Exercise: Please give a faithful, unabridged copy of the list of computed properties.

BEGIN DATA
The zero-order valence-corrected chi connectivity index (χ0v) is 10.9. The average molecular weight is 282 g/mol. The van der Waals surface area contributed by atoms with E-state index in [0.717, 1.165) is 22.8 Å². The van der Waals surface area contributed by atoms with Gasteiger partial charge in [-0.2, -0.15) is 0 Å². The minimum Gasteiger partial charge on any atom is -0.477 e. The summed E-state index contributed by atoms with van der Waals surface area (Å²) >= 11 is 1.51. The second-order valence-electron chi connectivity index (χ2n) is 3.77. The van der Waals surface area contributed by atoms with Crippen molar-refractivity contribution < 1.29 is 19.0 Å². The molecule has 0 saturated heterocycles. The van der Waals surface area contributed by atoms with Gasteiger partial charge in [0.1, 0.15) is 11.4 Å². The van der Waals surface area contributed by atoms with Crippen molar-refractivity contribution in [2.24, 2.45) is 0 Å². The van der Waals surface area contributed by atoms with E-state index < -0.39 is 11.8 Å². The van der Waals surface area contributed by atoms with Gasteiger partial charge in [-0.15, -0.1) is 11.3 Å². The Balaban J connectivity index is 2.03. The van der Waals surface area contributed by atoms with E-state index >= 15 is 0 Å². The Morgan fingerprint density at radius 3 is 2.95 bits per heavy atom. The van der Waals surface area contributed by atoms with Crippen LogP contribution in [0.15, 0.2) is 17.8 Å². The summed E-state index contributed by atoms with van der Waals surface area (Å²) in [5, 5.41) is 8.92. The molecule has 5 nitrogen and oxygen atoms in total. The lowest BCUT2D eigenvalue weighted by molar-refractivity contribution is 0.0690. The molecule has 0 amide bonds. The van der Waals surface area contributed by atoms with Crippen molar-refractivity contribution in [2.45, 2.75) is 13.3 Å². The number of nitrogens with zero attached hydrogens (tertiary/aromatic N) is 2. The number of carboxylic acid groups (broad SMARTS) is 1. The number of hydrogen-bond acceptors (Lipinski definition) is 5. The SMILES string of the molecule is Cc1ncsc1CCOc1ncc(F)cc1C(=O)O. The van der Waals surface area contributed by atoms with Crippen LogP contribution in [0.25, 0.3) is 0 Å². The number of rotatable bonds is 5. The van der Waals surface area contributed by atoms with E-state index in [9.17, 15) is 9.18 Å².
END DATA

The zero-order valence-corrected chi connectivity index (χ0v) is 10.9. The average molecular weight is 282 g/mol. The van der Waals surface area contributed by atoms with E-state index in [0.717, 1.165) is 22.8 Å². The van der Waals surface area contributed by atoms with Gasteiger partial charge in [-0.2, -0.15) is 0 Å². The minimum Gasteiger partial charge on any atom is -0.477 e. The summed E-state index contributed by atoms with van der Waals surface area (Å²) >= 11 is 1.51. The second-order valence-electron chi connectivity index (χ2n) is 3.77. The van der Waals surface area contributed by atoms with Crippen molar-refractivity contribution < 1.29 is 19.0 Å². The molecule has 0 saturated heterocycles. The van der Waals surface area contributed by atoms with Gasteiger partial charge in [0.1, 0.15) is 11.4 Å². The van der Waals surface area contributed by atoms with Crippen molar-refractivity contribution in [2.24, 2.45) is 0 Å². The van der Waals surface area contributed by atoms with E-state index < -0.39 is 11.8 Å². The van der Waals surface area contributed by atoms with Gasteiger partial charge in [-0.15, -0.1) is 11.3 Å². The Balaban J connectivity index is 2.03. The van der Waals surface area contributed by atoms with E-state index >= 15 is 0 Å². The Morgan fingerprint density at radius 3 is 2.95 bits per heavy atom. The van der Waals surface area contributed by atoms with Crippen LogP contribution in [0.15, 0.2) is 17.8 Å². The summed E-state index contributed by atoms with van der Waals surface area (Å²) in [5, 5.41) is 8.92. The molecule has 5 nitrogen and oxygen atoms in total. The lowest BCUT2D eigenvalue weighted by molar-refractivity contribution is 0.0690. The molecule has 0 amide bonds. The van der Waals surface area contributed by atoms with Crippen molar-refractivity contribution in [2.45, 2.75) is 13.3 Å². The number of nitrogens with zero attached hydrogens (tertiary/aromatic N) is 2. The number of carboxylic acid groups (broad SMARTS) is 1. The number of hydrogen-bond acceptors (Lipinski definition) is 5. The SMILES string of the molecule is Cc1ncsc1CCOc1ncc(F)cc1C(=O)O. The van der Waals surface area contributed by atoms with Crippen LogP contribution in [0.25, 0.3) is 0 Å². The number of rotatable bonds is 5. The van der Waals surface area contributed by atoms with E-state index in [9.17, 15) is 9.18 Å².